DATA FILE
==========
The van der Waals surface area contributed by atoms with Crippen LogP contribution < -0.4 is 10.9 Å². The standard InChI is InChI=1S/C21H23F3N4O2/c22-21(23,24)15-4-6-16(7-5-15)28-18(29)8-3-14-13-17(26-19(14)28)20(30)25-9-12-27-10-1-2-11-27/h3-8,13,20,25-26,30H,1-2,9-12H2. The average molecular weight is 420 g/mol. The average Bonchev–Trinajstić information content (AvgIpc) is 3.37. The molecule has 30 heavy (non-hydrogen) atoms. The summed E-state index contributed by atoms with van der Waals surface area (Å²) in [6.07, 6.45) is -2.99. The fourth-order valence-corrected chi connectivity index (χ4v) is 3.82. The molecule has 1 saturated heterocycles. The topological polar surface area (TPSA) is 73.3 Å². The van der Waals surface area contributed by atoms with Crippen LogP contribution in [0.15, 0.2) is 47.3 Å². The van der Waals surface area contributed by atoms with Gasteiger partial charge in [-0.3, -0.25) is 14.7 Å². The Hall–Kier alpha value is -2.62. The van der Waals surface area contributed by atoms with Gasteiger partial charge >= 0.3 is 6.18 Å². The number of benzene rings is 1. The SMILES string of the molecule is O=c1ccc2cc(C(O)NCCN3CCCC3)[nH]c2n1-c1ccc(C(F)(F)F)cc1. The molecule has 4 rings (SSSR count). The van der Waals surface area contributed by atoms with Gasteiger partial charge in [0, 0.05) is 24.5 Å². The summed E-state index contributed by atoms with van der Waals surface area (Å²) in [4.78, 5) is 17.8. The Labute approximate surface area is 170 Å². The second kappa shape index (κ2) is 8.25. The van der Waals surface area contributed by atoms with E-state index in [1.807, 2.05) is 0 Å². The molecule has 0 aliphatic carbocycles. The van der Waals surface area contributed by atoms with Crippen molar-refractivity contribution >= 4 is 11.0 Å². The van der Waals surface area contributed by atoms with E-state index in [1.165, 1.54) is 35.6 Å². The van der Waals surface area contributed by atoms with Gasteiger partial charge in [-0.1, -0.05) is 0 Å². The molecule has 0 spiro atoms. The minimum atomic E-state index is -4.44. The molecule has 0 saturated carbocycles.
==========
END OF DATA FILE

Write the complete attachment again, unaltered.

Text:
The van der Waals surface area contributed by atoms with Crippen LogP contribution < -0.4 is 10.9 Å². The standard InChI is InChI=1S/C21H23F3N4O2/c22-21(23,24)15-4-6-16(7-5-15)28-18(29)8-3-14-13-17(26-19(14)28)20(30)25-9-12-27-10-1-2-11-27/h3-8,13,20,25-26,30H,1-2,9-12H2. The average molecular weight is 420 g/mol. The average Bonchev–Trinajstić information content (AvgIpc) is 3.37. The molecule has 30 heavy (non-hydrogen) atoms. The summed E-state index contributed by atoms with van der Waals surface area (Å²) in [6.07, 6.45) is -2.99. The fourth-order valence-corrected chi connectivity index (χ4v) is 3.82. The molecule has 1 saturated heterocycles. The topological polar surface area (TPSA) is 73.3 Å². The van der Waals surface area contributed by atoms with Crippen LogP contribution in [0.15, 0.2) is 47.3 Å². The van der Waals surface area contributed by atoms with Gasteiger partial charge in [-0.3, -0.25) is 14.7 Å². The Hall–Kier alpha value is -2.62. The van der Waals surface area contributed by atoms with Gasteiger partial charge >= 0.3 is 6.18 Å². The number of benzene rings is 1. The SMILES string of the molecule is O=c1ccc2cc(C(O)NCCN3CCCC3)[nH]c2n1-c1ccc(C(F)(F)F)cc1. The molecule has 4 rings (SSSR count). The van der Waals surface area contributed by atoms with Gasteiger partial charge in [0, 0.05) is 24.5 Å². The summed E-state index contributed by atoms with van der Waals surface area (Å²) in [4.78, 5) is 17.8. The Labute approximate surface area is 170 Å². The second kappa shape index (κ2) is 8.25. The van der Waals surface area contributed by atoms with E-state index in [1.807, 2.05) is 0 Å². The molecule has 0 aliphatic carbocycles. The van der Waals surface area contributed by atoms with Crippen molar-refractivity contribution >= 4 is 11.0 Å². The van der Waals surface area contributed by atoms with E-state index in [1.165, 1.54) is 35.6 Å². The van der Waals surface area contributed by atoms with Gasteiger partial charge in [-0.1, -0.05) is 0 Å². The molecule has 0 spiro atoms. The minimum atomic E-state index is -4.44. The molecule has 0 saturated carbocycles.